The Secretary of State knows that sanctions were resented by some of his hon. Friends below the Gangway, as well as by all parties on this side of the House. We all know that he has a fairly low opinion of his hon. Friends and is convinced that if he dresses up pay sanctions as a prices measure he may get away with it. Unfortunately, the chairman of the Price Commission has blown the gaff. In The Economist of 20 January he was reported as saying that he would be concerned if large wage increases were used to jack up prices but that an increase above the 5 per cent. guideline would not trigger an automatic investigation.

One of the Bill's principal aims is to replace the sanctions that the House rejected with a further pay sanction dressed up as an attack on prices. Employers who resist excessive wage demands and eventually lose the struggle can be clobbered under this legislation. The union which gets the increase will be left alone. That was one of the most unacceptable features of the original pay sanctions. The possibility of such action will exist again if the Bill is passed.

The Minister's action in the present dispute shows once again that the ability of the union in question to cause trouble will be one of the principal price rise criteria. The Minister's announcement after the House had risen at the end of the week before last that the road hauliers had nothing to fear, that any price increase they applied for would go through, was a measure of this. He had seen how much trouble the unions in the industry could cause, and that was the basic criterion on which he decided to let through the price rise.

It is ironic that, on the Tuesday of the week in question, the Prime Minister made a strong statement about the Government's position. On the Thursday he said that the worst thing that could happen to the nation would be to have a Government that used strong words and took weak action. On Friday he set up the right hon. Gentleman to take the weak action that went with his strong words—precisely the recipe that he had been deploring only a few hours earlier.

The second reason for the Bill is that the present Government, better than any other, know the value of being able to rig the retail price index in the run-up to a general election. The Chancellor did it in 1974 and was, as a result, able to make his infamous and misleading claim about the rate of inflation being 8·4 per cent. The Bill will enable the Secretary of State to play his part in this election year in rigging the index. The right hon. Gentleman rose rather ingenuously this afternoon and asked how that could possibly be. He knows as well as I know, and as well as everyone in the House knows, that under the Bill, once the safeguards are removed, it is within the power of the Price Commission to delay any increase applied for by a pre-notifying firm by up to four months. What a bonus for a political operator such as the Secretary of State to be able to help in rigging the price index in the months ahead!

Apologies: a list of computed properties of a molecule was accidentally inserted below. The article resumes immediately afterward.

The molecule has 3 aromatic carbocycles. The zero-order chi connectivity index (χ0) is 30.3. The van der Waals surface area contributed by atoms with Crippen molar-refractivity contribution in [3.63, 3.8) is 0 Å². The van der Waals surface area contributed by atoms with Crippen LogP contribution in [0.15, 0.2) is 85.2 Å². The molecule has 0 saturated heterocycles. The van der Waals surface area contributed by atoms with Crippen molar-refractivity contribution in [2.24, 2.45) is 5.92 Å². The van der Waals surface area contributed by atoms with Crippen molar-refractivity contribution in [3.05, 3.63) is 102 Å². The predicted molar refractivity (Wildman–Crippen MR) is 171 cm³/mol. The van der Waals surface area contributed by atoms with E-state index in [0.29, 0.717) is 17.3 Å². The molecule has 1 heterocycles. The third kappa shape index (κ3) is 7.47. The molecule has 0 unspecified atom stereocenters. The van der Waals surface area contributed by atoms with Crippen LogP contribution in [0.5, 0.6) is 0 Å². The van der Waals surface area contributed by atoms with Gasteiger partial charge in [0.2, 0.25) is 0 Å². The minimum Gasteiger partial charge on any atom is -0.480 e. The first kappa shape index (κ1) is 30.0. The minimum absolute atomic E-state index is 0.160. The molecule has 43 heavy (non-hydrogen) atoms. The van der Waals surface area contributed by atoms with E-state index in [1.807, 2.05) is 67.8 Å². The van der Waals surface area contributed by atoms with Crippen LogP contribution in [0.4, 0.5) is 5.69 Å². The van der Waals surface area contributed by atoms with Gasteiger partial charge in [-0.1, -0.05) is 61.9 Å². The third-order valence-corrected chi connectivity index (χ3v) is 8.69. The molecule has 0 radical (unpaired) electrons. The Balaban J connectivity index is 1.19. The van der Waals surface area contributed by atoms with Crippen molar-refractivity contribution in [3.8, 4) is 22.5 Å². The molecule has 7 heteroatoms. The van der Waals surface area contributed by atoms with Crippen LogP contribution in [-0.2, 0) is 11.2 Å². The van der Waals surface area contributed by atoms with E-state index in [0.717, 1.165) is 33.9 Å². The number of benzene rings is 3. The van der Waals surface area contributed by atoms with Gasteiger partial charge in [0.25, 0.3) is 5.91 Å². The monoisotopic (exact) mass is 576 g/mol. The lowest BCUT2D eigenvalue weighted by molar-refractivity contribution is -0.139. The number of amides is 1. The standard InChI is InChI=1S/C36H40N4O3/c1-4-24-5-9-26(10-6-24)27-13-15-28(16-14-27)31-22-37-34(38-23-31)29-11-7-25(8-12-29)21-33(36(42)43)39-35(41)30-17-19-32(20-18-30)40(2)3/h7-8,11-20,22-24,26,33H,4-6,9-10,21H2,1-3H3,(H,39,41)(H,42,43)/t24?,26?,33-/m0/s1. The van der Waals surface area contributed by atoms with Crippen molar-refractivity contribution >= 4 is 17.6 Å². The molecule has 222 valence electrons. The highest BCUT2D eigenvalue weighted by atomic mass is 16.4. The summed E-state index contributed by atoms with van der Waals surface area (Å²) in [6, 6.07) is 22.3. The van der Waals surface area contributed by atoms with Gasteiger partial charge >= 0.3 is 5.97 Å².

In the House on Thursday the Chancellor made a tough speech, on which he was rightly congratulated by my hon. Friend the Member for St. Ives (Mr. Nott) in his excellent speech. On Friday the Chancellor of the Exchequer led a team of Ministers—they were described as senior Ministers—the sell-out squad, round to TUC headquarters to try to cobble together a new social contract. Mr. Len Murray has made it clear that he is prepared to talk about anything but pay. He is prepared to discuss the Government's responsibilities but not his own.

The Chancellor of the Exchequer must realise that most of the many mistakes which he and his Government have made stem from the social contract mark 1—the wage explosion of 1974: the battery of trade union privilege legislation, which is at least a partial cause of many of today's problems; and the Government's reckless and continued overspending, which has doubled the national debt in five years, forced up interest rates and crowded out private investment. The employment protection measures have made the employment of people an unattractive proposition at a time of high unemployment. Even critics of the present Government accept that they delivered their side of the social contract, but many of us feel that the nation has paid a high price as a result.

The question that many people are now rightly asking is what the Government gained in return. Until recently it was fashionable to pretend that the Government had obtained great wage restraint. Until recently scarcely a day passed without a tribute from some Minister or other to the unions for their self-sacrifice and a promise that the good times were coming when the sacrifice would be rewarded. Ten days ago I saw the Chancellor being interviewed on the programme "TV Eye" by three trade union leaders, Mr. Moss Evans, Mr. David Basnett and Mr. John Boyd. His trade union colleagues made the claim that they had made their sacrifice and were now claiming their reward, repeating to the Chancellor the remarks that he and the Prime Minister have made to them many times. The Chancellor's answer was short and to the point. In effect, he said that the trade unions had made no real sacrifice. He told the trade union leaders that they must not believe everything that they heard, especially if it came from him and the Prime Minister.

The measures that I mentioned earlier, and many others introduced by the Government, have pleased the trade union leaders but have been damaging to their members and to the rest of us, the majority who are not trade union members. This measure is another example. It will have no real impact on prices but, because it further damages industrial confidence, it will undermine the job security of some of those at work today and the employment prospects of some of the 1½ million unemployed. It is evidence to those in industry that even in a time of crisis the wishes of the TUC, and not the will of the nation, will come first with the present Government. The very irrelevance of the Bill to the country's real needs is perhaps its most damaging and depressing aspect. That is why we shall vote against it.